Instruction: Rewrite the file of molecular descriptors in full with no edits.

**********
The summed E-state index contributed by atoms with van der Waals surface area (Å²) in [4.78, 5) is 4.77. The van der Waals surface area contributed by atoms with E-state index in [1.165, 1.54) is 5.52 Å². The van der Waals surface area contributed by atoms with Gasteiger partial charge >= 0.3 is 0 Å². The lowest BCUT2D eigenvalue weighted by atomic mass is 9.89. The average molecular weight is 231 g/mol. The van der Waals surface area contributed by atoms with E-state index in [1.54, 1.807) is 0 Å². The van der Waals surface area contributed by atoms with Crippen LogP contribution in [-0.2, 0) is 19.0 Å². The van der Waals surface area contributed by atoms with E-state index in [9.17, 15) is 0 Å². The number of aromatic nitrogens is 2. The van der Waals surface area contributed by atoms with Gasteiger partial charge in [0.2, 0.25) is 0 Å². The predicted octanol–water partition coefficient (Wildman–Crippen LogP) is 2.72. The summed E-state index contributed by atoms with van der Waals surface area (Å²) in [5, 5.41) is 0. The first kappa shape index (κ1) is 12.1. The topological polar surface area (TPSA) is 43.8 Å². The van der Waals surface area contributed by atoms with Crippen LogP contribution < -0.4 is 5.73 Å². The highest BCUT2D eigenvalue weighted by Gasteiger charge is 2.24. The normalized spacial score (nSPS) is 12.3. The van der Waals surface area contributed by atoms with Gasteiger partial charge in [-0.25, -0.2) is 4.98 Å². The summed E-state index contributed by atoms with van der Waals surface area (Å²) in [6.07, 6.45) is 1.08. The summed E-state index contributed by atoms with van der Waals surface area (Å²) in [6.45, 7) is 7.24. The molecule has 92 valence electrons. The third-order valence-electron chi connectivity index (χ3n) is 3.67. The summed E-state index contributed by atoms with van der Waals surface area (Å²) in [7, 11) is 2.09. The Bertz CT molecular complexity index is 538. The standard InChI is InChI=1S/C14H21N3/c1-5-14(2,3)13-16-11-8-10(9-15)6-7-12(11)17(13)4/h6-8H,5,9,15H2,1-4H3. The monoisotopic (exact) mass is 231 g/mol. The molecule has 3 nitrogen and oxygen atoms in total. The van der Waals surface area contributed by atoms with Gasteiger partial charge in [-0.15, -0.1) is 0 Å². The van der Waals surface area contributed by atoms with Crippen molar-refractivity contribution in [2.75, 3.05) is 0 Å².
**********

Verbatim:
The summed E-state index contributed by atoms with van der Waals surface area (Å²) in [4.78, 5) is 4.77. The van der Waals surface area contributed by atoms with E-state index in [1.165, 1.54) is 5.52 Å². The van der Waals surface area contributed by atoms with Gasteiger partial charge >= 0.3 is 0 Å². The lowest BCUT2D eigenvalue weighted by atomic mass is 9.89. The average molecular weight is 231 g/mol. The van der Waals surface area contributed by atoms with E-state index in [1.54, 1.807) is 0 Å². The van der Waals surface area contributed by atoms with Crippen LogP contribution in [-0.2, 0) is 19.0 Å². The van der Waals surface area contributed by atoms with E-state index in [9.17, 15) is 0 Å². The number of aromatic nitrogens is 2. The van der Waals surface area contributed by atoms with Gasteiger partial charge in [0.2, 0.25) is 0 Å². The predicted octanol–water partition coefficient (Wildman–Crippen LogP) is 2.72. The summed E-state index contributed by atoms with van der Waals surface area (Å²) in [5, 5.41) is 0. The first kappa shape index (κ1) is 12.1. The topological polar surface area (TPSA) is 43.8 Å². The van der Waals surface area contributed by atoms with Crippen LogP contribution < -0.4 is 5.73 Å². The highest BCUT2D eigenvalue weighted by Gasteiger charge is 2.24. The normalized spacial score (nSPS) is 12.3. The van der Waals surface area contributed by atoms with Gasteiger partial charge in [-0.25, -0.2) is 4.98 Å². The summed E-state index contributed by atoms with van der Waals surface area (Å²) in [6.07, 6.45) is 1.08. The summed E-state index contributed by atoms with van der Waals surface area (Å²) in [6.45, 7) is 7.24. The molecule has 92 valence electrons. The third-order valence-electron chi connectivity index (χ3n) is 3.67. The summed E-state index contributed by atoms with van der Waals surface area (Å²) in [7, 11) is 2.09. The Bertz CT molecular complexity index is 538. The standard InChI is InChI=1S/C14H21N3/c1-5-14(2,3)13-16-11-8-10(9-15)6-7-12(11)17(13)4/h6-8H,5,9,15H2,1-4H3. The monoisotopic (exact) mass is 231 g/mol. The molecule has 3 nitrogen and oxygen atoms in total. The van der Waals surface area contributed by atoms with Gasteiger partial charge in [-0.15, -0.1) is 0 Å². The van der Waals surface area contributed by atoms with Crippen molar-refractivity contribution in [2.75, 3.05) is 0 Å².